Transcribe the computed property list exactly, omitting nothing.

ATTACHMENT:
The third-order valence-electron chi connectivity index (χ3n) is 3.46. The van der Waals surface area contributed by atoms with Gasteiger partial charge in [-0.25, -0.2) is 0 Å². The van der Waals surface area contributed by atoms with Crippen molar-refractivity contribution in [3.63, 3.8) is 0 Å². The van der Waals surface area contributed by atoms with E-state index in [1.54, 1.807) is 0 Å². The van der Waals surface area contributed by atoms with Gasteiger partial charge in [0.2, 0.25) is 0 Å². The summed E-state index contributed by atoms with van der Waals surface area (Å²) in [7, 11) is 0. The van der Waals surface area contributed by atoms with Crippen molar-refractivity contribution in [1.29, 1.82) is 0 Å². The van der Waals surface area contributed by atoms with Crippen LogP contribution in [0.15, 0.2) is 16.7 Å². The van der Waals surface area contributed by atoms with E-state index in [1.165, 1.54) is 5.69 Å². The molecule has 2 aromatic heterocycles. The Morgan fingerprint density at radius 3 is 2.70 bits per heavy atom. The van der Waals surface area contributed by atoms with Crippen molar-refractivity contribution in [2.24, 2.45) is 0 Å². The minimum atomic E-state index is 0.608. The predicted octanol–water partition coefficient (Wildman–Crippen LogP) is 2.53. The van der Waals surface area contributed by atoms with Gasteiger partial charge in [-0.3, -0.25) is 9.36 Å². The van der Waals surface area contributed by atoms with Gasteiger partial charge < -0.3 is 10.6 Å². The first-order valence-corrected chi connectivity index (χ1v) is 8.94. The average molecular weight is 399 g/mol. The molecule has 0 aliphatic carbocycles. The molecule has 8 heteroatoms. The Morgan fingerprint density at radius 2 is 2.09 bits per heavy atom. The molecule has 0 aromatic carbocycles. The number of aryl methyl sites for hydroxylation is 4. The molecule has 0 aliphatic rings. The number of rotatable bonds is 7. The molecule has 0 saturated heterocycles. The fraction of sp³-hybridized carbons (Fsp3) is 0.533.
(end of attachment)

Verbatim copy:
The third-order valence-electron chi connectivity index (χ3n) is 3.46. The van der Waals surface area contributed by atoms with Gasteiger partial charge in [-0.25, -0.2) is 0 Å². The van der Waals surface area contributed by atoms with Crippen molar-refractivity contribution in [3.63, 3.8) is 0 Å². The van der Waals surface area contributed by atoms with E-state index in [1.54, 1.807) is 0 Å². The van der Waals surface area contributed by atoms with Gasteiger partial charge in [0.2, 0.25) is 0 Å². The summed E-state index contributed by atoms with van der Waals surface area (Å²) in [7, 11) is 0. The van der Waals surface area contributed by atoms with Crippen molar-refractivity contribution in [1.29, 1.82) is 0 Å². The van der Waals surface area contributed by atoms with Crippen LogP contribution in [0.15, 0.2) is 16.7 Å². The van der Waals surface area contributed by atoms with E-state index in [1.165, 1.54) is 5.69 Å². The molecule has 2 aromatic heterocycles. The Morgan fingerprint density at radius 3 is 2.70 bits per heavy atom. The van der Waals surface area contributed by atoms with Crippen molar-refractivity contribution in [2.24, 2.45) is 0 Å². The minimum atomic E-state index is 0.608. The predicted octanol–water partition coefficient (Wildman–Crippen LogP) is 2.53. The van der Waals surface area contributed by atoms with Gasteiger partial charge in [-0.3, -0.25) is 9.36 Å². The van der Waals surface area contributed by atoms with Gasteiger partial charge < -0.3 is 10.6 Å². The first-order valence-corrected chi connectivity index (χ1v) is 8.94. The average molecular weight is 399 g/mol. The molecule has 0 aliphatic carbocycles. The molecule has 8 heteroatoms. The Morgan fingerprint density at radius 2 is 2.09 bits per heavy atom. The molecule has 0 aromatic carbocycles. The number of aryl methyl sites for hydroxylation is 4. The molecule has 0 aliphatic rings. The number of rotatable bonds is 7. The molecule has 0 saturated heterocycles. The fraction of sp³-hybridized carbons (Fsp3) is 0.533.